Eloquent and powerful as Mark Winne’s critique of the industrial food system is, the most original achievement of his book is about entering the alternative food system. He has built on his previous book, Closing the Food Gap, and taken the argument to a new level that is both personal and spiritual. He speaks of fighting for the soul of the American food system – its food, air, and water – and sees the real struggle taking place not simply at the level of food distribution and access, but at the level of who we are and how we live. He describes the intimacy of knowing our food, recognizing food as a bridge to nature, to land, to gardening, farming, ranching, family meals and spiritual and religious practices. Good food is “healthy, green, fair, affordable.” The locavore movement is “for something”, not “against something.” Fighting Back is, however, realistic. Despite real expansion, a little over 2 percent of food sales are “good food” now, “projected to go to only 10 percent by 2016.” This is one of the deep hopes I mentioned earlier: how do we scale up to compete with the industrial food system?

Overcoming Our Fears

The key thesis of this book is that control of our food system is slipping away from us, others are making decisions for us, and this is threatening our democracy. We are being called to recover skills, power, and our individual selves as part of a community. This leads Mark Winne to nine chapters describing potentially wholesale changes to build mass participation in “the good food system.” These chapters deal with food production, food education, and food democracy, and all deal with fundamental problems, what Fighting Back calls “innate fears” – fear of growing our food, cooking our food, and changing public policy – all of which are transmitted and intensified from one generation to another. All three fears alienate us from our food system and provide ways for the industrial food system to exploit these fears and drive us into their camp.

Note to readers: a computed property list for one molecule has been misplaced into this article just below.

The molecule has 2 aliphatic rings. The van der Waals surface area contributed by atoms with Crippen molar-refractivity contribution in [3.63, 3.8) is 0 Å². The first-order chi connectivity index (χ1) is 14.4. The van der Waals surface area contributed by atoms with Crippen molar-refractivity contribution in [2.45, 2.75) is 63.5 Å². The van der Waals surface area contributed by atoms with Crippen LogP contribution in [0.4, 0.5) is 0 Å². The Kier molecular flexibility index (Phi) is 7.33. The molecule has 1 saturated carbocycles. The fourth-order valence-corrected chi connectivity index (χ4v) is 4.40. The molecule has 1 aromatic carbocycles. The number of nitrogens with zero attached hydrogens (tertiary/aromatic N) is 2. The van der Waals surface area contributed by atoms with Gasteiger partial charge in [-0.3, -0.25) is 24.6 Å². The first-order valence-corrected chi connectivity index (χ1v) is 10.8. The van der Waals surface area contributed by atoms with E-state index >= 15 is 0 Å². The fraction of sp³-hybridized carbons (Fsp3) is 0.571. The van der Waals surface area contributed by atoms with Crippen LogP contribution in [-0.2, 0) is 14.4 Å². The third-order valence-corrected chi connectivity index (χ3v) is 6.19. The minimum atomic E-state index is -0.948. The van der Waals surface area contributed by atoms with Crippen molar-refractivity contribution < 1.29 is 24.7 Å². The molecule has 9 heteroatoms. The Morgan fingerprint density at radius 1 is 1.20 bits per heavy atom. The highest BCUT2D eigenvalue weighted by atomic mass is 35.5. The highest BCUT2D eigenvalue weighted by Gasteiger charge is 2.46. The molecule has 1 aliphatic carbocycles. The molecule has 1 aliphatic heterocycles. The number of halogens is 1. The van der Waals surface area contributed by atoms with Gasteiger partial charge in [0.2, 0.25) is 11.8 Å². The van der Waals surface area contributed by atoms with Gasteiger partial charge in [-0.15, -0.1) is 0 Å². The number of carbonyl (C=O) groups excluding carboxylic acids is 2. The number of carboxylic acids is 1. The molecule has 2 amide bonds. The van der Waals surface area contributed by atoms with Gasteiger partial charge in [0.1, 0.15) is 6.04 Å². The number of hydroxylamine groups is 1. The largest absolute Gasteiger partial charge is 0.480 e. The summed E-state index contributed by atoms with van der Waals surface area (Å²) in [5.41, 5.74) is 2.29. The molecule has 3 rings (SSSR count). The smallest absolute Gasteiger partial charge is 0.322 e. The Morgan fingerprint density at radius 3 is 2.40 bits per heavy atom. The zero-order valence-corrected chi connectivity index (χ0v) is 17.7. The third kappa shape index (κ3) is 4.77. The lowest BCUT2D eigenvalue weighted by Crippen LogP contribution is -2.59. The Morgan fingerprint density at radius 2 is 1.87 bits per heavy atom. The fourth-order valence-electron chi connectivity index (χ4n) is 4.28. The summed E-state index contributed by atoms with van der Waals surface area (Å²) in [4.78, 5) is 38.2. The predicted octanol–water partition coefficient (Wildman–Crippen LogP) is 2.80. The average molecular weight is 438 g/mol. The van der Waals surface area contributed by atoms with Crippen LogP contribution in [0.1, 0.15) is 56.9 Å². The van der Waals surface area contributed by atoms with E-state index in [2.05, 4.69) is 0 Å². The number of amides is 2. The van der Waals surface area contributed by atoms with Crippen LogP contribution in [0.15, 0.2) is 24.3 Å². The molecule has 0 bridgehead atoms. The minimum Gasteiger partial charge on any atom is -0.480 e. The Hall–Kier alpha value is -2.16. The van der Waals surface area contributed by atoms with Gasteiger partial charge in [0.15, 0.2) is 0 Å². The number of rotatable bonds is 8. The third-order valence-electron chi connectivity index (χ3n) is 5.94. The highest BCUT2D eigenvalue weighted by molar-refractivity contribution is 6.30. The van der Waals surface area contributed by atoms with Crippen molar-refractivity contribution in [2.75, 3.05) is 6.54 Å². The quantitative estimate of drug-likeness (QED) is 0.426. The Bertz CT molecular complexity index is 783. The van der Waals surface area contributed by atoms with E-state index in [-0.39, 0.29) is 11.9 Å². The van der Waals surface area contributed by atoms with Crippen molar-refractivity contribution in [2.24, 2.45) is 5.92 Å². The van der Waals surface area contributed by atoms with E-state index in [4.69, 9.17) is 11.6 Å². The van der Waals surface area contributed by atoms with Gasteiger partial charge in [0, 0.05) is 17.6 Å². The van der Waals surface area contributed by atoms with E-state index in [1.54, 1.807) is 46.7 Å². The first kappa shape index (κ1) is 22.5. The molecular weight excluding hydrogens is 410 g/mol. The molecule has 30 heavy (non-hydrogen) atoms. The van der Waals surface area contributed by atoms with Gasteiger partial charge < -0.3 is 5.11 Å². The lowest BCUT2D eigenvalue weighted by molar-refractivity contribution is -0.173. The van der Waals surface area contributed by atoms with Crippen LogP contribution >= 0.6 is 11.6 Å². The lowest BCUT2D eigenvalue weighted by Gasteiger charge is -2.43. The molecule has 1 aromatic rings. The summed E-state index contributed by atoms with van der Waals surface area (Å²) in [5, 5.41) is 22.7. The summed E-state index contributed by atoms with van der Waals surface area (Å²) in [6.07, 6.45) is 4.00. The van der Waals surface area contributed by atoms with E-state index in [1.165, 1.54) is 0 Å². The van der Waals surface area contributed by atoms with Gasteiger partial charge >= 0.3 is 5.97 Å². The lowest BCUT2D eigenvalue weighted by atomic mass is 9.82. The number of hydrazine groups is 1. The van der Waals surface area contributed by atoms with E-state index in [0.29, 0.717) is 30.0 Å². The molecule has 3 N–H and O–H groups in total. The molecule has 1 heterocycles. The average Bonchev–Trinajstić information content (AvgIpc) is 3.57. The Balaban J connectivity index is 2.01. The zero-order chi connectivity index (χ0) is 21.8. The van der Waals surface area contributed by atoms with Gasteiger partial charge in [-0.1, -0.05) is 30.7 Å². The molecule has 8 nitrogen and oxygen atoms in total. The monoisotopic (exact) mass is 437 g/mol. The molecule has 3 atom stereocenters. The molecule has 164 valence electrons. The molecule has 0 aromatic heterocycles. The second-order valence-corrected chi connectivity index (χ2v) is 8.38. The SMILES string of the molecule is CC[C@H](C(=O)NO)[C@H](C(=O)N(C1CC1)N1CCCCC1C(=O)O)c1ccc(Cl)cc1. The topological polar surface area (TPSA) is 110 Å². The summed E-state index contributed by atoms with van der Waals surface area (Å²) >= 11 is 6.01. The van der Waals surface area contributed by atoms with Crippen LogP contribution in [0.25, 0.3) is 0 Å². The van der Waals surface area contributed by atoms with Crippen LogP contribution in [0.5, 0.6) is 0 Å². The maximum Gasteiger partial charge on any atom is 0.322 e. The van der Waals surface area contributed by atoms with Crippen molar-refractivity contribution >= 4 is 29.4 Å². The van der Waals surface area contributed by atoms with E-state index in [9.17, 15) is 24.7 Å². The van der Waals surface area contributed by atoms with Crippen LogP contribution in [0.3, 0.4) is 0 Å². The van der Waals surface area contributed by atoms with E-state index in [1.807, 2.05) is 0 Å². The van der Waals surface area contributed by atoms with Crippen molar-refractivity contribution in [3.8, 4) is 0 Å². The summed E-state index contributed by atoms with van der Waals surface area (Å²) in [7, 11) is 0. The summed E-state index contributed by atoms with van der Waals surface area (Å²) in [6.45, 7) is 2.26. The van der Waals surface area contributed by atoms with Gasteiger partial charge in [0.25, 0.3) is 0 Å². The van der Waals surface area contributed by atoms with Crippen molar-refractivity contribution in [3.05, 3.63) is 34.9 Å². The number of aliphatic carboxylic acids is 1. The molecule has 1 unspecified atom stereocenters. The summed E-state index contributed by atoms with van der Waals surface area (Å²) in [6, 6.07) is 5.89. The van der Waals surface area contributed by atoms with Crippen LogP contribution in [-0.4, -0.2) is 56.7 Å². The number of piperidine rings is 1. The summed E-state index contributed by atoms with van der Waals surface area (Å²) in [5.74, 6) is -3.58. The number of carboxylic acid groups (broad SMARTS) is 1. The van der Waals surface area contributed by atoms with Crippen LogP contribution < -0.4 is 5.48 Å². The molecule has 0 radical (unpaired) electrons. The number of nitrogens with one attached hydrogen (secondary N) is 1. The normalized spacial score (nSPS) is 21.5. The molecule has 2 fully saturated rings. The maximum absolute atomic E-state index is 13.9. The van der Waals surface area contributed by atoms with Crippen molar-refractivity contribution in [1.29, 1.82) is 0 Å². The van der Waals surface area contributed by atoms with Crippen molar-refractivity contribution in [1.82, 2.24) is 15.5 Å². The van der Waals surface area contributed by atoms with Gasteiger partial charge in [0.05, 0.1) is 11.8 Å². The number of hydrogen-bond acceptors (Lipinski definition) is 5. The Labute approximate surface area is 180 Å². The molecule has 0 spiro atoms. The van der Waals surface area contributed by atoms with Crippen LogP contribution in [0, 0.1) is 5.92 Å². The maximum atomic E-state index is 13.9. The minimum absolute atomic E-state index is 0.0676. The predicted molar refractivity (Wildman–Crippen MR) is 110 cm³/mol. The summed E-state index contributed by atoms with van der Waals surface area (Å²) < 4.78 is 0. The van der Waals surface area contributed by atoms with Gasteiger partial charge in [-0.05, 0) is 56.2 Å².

The path to victory, according to Fighting Back is by a “renaissance in food knowledge and a reemergence of citizen democracy” exemplified in the nine chapters. I recommend you read the nine chapters and their stories: they were, for me, full of revelations, from their descriptions of communities rebuilding themselves around food, to a view of American history through the lens of food sovereignty, to Mark’s insight that a dynamic part of the coming food revolution will emerge from America’s colleges and universities. There appear glimpses of the global movement around food sovereignty, notably in Russia and South Korea, but I think Mark’s argument would be even stronger if it linked to the international social movements fighting industrial agriculture and Big Food. 

The Spiritual Perspective

Finally, I want to mention the spiritual perspective that runs through Fighting Back. Mark frequently uses the Grand Inquisitor parable of authority versus freedom in Dostoevsky’s The Brothers Karamazov to illustrate the painful choices we face to determine “…the future of our food, and more profoundly, the future of humankind. Will we eat the heavenly bread or the earthly bread?” His closing reflection follows D.H.Lawrence who “…finds a unity of sorts between the sacred and the secular…the sowing of land and the harvesting of crops.” Good food is both the earthly and heavenly bread, in Mark’s words perhaps “as much as we can ever know of paradise on earth, and joyfully so.”

Peter Mann is Director Emeritus of WhyHunger’s Global Movements Program